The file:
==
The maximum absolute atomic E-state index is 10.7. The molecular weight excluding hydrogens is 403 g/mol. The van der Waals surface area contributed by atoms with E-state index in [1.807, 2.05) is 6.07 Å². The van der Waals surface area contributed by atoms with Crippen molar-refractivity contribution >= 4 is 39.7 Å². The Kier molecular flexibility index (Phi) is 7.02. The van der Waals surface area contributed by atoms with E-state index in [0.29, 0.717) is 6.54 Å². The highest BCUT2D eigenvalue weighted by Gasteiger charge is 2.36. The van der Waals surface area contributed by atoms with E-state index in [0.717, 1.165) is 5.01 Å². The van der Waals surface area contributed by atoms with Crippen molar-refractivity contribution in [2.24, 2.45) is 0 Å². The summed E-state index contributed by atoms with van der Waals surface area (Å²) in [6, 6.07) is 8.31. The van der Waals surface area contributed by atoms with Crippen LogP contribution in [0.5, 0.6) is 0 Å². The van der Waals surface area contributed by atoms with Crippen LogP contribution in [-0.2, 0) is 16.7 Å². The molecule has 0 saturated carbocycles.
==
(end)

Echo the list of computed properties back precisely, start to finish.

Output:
The maximum absolute atomic E-state index is 10.7. The molecular weight excluding hydrogens is 403 g/mol. The van der Waals surface area contributed by atoms with E-state index in [1.807, 2.05) is 6.07 Å². The van der Waals surface area contributed by atoms with Crippen molar-refractivity contribution >= 4 is 39.7 Å². The Kier molecular flexibility index (Phi) is 7.02. The van der Waals surface area contributed by atoms with E-state index in [0.29, 0.717) is 6.54 Å². The highest BCUT2D eigenvalue weighted by Gasteiger charge is 2.36. The van der Waals surface area contributed by atoms with E-state index in [0.717, 1.165) is 5.01 Å². The van der Waals surface area contributed by atoms with Crippen molar-refractivity contribution in [2.24, 2.45) is 0 Å². The summed E-state index contributed by atoms with van der Waals surface area (Å²) in [6, 6.07) is 8.31. The van der Waals surface area contributed by atoms with Crippen LogP contribution in [0.5, 0.6) is 0 Å². The van der Waals surface area contributed by atoms with Crippen LogP contribution in [-0.2, 0) is 16.7 Å². The molecule has 0 saturated carbocycles.